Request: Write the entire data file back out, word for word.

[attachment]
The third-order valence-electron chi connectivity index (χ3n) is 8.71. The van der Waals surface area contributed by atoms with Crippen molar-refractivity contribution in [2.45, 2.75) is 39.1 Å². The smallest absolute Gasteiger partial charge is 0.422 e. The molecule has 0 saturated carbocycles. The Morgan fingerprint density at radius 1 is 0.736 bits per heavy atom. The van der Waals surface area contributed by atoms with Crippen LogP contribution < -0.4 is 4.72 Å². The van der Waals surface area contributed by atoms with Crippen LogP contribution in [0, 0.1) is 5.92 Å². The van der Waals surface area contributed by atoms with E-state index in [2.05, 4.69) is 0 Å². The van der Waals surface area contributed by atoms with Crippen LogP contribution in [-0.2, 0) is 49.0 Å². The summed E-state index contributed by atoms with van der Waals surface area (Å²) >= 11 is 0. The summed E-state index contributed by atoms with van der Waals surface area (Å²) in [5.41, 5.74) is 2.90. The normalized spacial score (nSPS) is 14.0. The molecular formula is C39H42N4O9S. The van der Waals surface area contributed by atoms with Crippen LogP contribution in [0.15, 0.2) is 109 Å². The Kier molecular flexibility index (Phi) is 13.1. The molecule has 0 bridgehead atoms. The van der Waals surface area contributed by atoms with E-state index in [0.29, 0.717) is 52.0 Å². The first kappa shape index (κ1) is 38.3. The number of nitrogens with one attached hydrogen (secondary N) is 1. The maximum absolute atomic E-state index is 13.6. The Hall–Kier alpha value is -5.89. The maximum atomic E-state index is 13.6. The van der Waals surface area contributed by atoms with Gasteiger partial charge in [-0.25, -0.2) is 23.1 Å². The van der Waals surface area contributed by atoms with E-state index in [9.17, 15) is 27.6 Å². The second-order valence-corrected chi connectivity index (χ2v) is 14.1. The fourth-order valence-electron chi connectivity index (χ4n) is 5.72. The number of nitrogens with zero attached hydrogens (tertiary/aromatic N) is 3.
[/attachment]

The third-order valence-electron chi connectivity index (χ3n) is 8.71. The van der Waals surface area contributed by atoms with Crippen molar-refractivity contribution in [2.45, 2.75) is 39.1 Å². The smallest absolute Gasteiger partial charge is 0.422 e. The molecule has 0 saturated carbocycles. The Morgan fingerprint density at radius 1 is 0.736 bits per heavy atom. The van der Waals surface area contributed by atoms with Crippen LogP contribution < -0.4 is 4.72 Å². The van der Waals surface area contributed by atoms with Crippen LogP contribution in [0, 0.1) is 5.92 Å². The van der Waals surface area contributed by atoms with E-state index in [2.05, 4.69) is 0 Å². The van der Waals surface area contributed by atoms with Crippen LogP contribution in [-0.2, 0) is 49.0 Å². The summed E-state index contributed by atoms with van der Waals surface area (Å²) >= 11 is 0. The summed E-state index contributed by atoms with van der Waals surface area (Å²) in [5.41, 5.74) is 2.90. The normalized spacial score (nSPS) is 14.0. The molecular formula is C39H42N4O9S. The van der Waals surface area contributed by atoms with Crippen LogP contribution in [0.15, 0.2) is 109 Å². The Kier molecular flexibility index (Phi) is 13.1. The molecule has 0 bridgehead atoms. The van der Waals surface area contributed by atoms with E-state index in [0.29, 0.717) is 52.0 Å². The first kappa shape index (κ1) is 38.3. The number of nitrogens with one attached hydrogen (secondary N) is 1. The maximum absolute atomic E-state index is 13.6. The Hall–Kier alpha value is -5.89. The maximum atomic E-state index is 13.6. The van der Waals surface area contributed by atoms with Gasteiger partial charge in [-0.25, -0.2) is 23.1 Å². The van der Waals surface area contributed by atoms with E-state index in [9.17, 15) is 27.6 Å². The second-order valence-corrected chi connectivity index (χ2v) is 14.1. The fourth-order valence-electron chi connectivity index (χ4n) is 5.72. The number of nitrogens with zero attached hydrogens (tertiary/aromatic N) is 3.